When It Comes to HIV, It’s Better to Know

by Alejandra Cabrera, PASMO

“I had never been in a hospital before,” says 28-year-old Panayotti as he looks down at his hands. “I was there for a week, but the doctors couldn’t tell me why I had such high fevers and headaches.”

Panayotti had just been diagnosed with HIV weeks earlier at a private lab in the Honduran capital, Tegucigalpa. When he searched social media to find out where he could take an HIV test, he found the “Versátil” Fan Page on Facebook, which was developed by the Pan American Social Marketing Organization (PASMO) under USAID’s Combination Prevention Program for HIV in Central America. The page was created by the program to reach at-risk men who have sex with men (MSM) with key information on HIV prevention and refer them to services.

On the Versátil page, Panayotti interacted with an online patient advocate (OPA), Pastora, who referred him to a private lab that partnered with the program for rapid HIV testing services.

“While I was at the hospital, I realized I didn’t really have any friends in the city,” says Panayotti. “But Pastora came to check on me several times.”

If a client who is tested at the private laboratory partner has a reactive test result (indicating they likely have the HIV infection) the PASMO counselor is contacted to provide users with adequate post-test counseling services. Clients are also offered support from an OPA—in Panayotti’s case, Pastora—who specializes in supporting HIV positive individuals to navigate the public comprehensive care services needed to confirm a test result and begin treatment and care.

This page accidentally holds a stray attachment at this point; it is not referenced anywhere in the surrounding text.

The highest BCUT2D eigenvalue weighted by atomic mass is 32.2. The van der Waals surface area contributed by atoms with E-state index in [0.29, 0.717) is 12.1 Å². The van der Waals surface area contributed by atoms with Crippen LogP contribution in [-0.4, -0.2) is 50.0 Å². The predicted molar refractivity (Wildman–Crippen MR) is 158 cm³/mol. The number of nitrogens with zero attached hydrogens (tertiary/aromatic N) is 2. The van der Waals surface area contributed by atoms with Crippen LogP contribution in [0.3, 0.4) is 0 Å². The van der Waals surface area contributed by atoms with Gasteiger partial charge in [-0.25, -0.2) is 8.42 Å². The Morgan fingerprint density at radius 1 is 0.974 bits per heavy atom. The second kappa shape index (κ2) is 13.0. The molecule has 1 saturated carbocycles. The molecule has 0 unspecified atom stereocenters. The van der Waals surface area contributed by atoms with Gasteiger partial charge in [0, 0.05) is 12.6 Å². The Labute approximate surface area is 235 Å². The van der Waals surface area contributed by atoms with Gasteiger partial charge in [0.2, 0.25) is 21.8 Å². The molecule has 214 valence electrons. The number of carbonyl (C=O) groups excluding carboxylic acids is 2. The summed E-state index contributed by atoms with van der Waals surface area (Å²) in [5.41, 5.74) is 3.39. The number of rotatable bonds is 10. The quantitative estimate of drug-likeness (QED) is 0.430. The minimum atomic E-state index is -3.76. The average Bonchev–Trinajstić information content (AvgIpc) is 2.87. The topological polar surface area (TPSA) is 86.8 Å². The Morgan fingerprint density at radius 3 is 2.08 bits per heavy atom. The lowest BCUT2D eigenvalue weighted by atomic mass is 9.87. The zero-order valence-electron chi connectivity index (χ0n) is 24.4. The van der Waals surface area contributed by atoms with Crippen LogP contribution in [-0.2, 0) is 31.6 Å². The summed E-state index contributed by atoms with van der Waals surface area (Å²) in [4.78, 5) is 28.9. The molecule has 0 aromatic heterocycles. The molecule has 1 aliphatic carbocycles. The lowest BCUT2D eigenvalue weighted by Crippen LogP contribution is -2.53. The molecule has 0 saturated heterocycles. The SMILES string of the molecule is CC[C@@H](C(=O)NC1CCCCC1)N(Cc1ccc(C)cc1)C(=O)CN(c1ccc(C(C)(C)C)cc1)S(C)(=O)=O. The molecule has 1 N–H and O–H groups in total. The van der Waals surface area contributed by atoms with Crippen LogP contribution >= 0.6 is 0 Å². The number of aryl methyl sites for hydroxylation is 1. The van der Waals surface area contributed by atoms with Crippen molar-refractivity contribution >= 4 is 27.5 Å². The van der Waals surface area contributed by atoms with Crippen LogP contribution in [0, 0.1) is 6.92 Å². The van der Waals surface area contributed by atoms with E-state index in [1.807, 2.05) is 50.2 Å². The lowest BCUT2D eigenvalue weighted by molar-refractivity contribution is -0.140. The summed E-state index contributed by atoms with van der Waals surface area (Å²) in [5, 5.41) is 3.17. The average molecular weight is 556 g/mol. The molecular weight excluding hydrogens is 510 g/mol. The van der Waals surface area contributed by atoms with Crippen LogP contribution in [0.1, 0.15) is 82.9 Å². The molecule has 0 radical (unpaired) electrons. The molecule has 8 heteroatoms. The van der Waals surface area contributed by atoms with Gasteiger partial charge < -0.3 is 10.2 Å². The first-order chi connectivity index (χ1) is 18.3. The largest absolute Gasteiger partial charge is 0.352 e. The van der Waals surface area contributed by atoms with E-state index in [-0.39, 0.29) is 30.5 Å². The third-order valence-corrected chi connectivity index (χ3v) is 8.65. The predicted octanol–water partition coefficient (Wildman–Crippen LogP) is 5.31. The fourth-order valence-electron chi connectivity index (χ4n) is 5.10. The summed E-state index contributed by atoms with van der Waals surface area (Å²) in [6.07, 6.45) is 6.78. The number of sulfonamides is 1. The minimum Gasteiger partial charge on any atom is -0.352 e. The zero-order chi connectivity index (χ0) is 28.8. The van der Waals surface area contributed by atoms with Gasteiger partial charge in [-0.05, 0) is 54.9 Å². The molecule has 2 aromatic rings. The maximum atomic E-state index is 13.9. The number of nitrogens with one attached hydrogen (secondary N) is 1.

Panayotti and Pastora
Panayotti and Pastora sit at PASMO’s office in Tegucigalpa.

Panayotti is originally from La Ceiba, a small Caribbean port city in a region with some of the highest HIV prevalence rates in Honduras. He had moved to Tegucigalpa a few years before his diagnosis in search of job opportunities. Young, bilingual, extroverted and an avid user of social media, he soon found a job in a call center. Throughout his travels and his time in Tegucigalpa, he has had multiple sexual partners and unprotected sex with other men from different cities and towns in Honduras.

“I didn’t think of HIV testing as prevention,” he explains. “But now I’m taking my treatment, and I’m not afraid of telling my friends to take an HIV test regularly.”

From October 2018 to September 2019, the Combination Prevention Program in Honduras, which provided Panayotti with a connection to diagnosis and treatment, reached 4,544 at-risk individuals from key populations, mainly MSM and transgender women, with HIV prevention interventions. 1,870 were reached online like Panayotti. 1 of every 19 tests returned with a reactive result, and on average 60% of reactive individuals were linked to confirmatory testing and comprehensive care services provided by the Honduran public health system. Patient advocates like Pastora play a key role in the program, giving HIV positive individuals support and also accompanying them to accompaniments as they transition to a new lifestyle and healthcare regimen.

“I feel like a different person now,” says Panayotti with his characteristically broad smile. “When I’m having lunch with friends, they can’t believe how healthy my food options are,” he says with a chuckle.

“I tell them ‘take a test, it’s better to know.’ I mean, if you care about other things, why not also care about your own health and wellbeing?”

 

 

Photos courtesy of Alejandra Cabrera, PASMO

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